I’m a 21-year-old piano student from Uruguay, and I have to tell you that I completely agree with what you say! The idea of music as a spiritual keyhole to the forces of the Universe seems to be very true. I’m trying meditation to develop my concentration, tranquilize my anxiety and try to be able to free my creative powers from constant fears, especially those of public performance.

    Thanks again for your very well articulated words. It rings true with the exciting energy of a fulfilled life and its powerful mythological implications, a thing Joseph Campbell has talked a lot about.

    Have a great year! You live in a very beautiful country!


    BTW, you’re very beautiful yourself!

    • Ilinca says:

      Hi Federico!

      Thank you for your comment and welcome to! 😉 It’s very nice to meet you!

      I’m really glad that you liked my article and my holistic perspective on music, piano playing and life!

      I wish you a wonderful New Year as well! If you ever have questions about your piano practice (and not only!) feel free to share them on the page “Ask Me a Piano Question” – I’ll be happy to help! 😉

      Best wishes,

  7. prasana kumar says:

    madam your articles are superb. i wish to be a student to you

  8. prasana kumar says:

    your articles are really superb.i am waiting for other articles

  9. Rita de Graaf says:

    I agree with your statement of the lazy syndrome when comes to wrist problems, I would like to add that it is also perhaps practicing difficult music sporadically instead of having a daily regime.
    Loving the piano is similar to falling in love with love-I can not find a better way to explain.
    I am trying to learn the g minor Chopin’s Ballade and still didn’t get down to it.
    I am old, turned 69 and would like to master the g minor Ballade before I meet my maker. Any suggestion how to proceed with this great endeavor?
    Best wishes to you all who are in love with love, i.e., with the piano! Rita

    • Ilinca says:

      Hi Rita!

      This is SUCH a complex question – it would probably take me a couple of months to explain how to learn this beautiful Ballade in detail!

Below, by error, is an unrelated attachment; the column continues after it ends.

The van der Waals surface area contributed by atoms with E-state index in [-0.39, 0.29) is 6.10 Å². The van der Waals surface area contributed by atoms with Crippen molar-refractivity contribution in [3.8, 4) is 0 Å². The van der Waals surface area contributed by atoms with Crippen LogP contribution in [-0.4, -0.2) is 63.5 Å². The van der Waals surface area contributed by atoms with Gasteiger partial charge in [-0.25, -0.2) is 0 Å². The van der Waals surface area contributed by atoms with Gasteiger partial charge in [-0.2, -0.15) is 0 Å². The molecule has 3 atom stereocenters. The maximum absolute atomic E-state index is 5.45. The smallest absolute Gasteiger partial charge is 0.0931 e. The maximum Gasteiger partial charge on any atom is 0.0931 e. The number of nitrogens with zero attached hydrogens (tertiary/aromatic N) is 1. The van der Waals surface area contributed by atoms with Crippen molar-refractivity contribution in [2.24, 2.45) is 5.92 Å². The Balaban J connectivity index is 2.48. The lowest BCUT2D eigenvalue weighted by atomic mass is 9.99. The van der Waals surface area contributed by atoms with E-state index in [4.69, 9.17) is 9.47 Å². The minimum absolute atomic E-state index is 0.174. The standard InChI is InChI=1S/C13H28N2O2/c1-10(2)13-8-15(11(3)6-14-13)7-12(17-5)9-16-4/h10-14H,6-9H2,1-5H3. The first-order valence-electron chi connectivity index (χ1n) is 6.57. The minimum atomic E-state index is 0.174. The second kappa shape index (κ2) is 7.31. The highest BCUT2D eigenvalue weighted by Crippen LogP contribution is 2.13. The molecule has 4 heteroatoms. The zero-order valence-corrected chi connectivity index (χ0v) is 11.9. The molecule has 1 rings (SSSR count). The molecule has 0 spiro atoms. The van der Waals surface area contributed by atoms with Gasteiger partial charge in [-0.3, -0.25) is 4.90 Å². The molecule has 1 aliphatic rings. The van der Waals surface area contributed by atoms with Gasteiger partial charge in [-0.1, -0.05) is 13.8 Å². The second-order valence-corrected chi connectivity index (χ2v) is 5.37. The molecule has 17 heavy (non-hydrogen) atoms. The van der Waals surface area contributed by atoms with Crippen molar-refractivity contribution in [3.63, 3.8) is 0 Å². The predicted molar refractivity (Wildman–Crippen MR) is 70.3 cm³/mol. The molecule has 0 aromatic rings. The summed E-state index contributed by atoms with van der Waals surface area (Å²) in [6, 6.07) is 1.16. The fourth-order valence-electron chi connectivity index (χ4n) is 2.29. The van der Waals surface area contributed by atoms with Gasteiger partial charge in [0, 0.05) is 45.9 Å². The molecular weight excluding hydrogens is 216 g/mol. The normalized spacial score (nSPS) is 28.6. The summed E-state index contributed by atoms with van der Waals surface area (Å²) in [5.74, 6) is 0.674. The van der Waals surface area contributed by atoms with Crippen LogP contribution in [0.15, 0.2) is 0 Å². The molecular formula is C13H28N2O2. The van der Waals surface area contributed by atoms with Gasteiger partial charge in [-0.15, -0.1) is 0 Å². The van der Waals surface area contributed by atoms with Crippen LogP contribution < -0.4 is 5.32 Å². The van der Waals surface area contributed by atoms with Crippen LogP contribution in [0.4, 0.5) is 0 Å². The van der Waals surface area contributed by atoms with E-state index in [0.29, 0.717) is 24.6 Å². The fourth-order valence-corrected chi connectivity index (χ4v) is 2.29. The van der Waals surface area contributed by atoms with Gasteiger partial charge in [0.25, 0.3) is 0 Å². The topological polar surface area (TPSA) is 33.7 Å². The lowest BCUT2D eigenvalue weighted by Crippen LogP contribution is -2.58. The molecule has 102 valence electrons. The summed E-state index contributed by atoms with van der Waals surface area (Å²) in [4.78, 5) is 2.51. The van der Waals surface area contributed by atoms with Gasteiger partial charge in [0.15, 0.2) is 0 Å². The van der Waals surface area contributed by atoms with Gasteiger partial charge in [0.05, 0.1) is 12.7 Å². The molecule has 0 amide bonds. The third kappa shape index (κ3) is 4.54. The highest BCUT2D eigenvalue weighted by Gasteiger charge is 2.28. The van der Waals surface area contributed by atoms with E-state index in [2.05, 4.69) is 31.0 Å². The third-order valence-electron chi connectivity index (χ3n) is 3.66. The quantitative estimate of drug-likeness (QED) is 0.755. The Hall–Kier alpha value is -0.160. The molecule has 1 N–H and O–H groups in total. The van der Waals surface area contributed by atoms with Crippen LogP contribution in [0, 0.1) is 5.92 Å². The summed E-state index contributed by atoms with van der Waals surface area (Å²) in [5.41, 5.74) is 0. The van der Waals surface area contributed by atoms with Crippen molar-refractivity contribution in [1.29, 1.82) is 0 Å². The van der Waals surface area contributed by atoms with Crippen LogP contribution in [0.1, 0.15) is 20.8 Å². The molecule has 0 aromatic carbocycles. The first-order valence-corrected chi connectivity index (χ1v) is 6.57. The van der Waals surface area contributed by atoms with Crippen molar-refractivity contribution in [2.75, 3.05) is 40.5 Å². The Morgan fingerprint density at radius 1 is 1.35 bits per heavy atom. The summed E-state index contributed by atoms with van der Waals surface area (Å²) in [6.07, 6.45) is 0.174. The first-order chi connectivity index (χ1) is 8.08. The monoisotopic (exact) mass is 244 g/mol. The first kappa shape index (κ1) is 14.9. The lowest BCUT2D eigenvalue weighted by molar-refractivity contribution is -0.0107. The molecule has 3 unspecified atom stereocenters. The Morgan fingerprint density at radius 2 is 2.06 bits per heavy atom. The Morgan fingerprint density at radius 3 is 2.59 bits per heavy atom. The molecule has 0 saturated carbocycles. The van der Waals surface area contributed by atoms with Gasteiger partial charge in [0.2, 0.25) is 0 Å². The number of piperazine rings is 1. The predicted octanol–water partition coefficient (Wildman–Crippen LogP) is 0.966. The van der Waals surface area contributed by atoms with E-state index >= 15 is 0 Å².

I would certainly love to create this tutorial (because I LOVE this Ballade and I also love to help) – but but I dedicate my entire time to my Piano Coaching Program at – and unfortunately it’s physically impossible for me to offer free individualized guidance as well (by giving detailed replies to all the emails I receive on a daily basis). There are simply not enough hours in a day! 🙁

      So the only way I can help you in your piano quest is through my Piano Coaching Program – where you can find hundreds of exclusive video and written tutorials where I share the professional principles of the Russian piano school. The tutorials are focused on an extremely wide range of piano topics: posture and key attack, sound and expression, technique, teaching, correct practice, performance, repertoire (including lots of downloadable scores, method books and other useful resources), detailed practice recommendations for specific pieces, health, motivation etc.

      Thank you and have a wonderful Holiday Season! 😉

  10. Dear Ilinca:

    Although I am already a member of your forum I only today came across your presentation on “How to Handle Failures in Piano Playing,” and it was almost a life saver as I have been contemplating the same question as the 69 year-old wannabe pianist: ‘Why am I bothering with this anyway?”, and even thought of selling my piano so that I would no longer be tempted with trying, etc., and then I came across your reply to the 69 year-old man who had similar thoughts of “why bother, and to say it is an inspiration would be an understatement. I hope I can print it out for future reference. Thanks a lot for this encouraging article.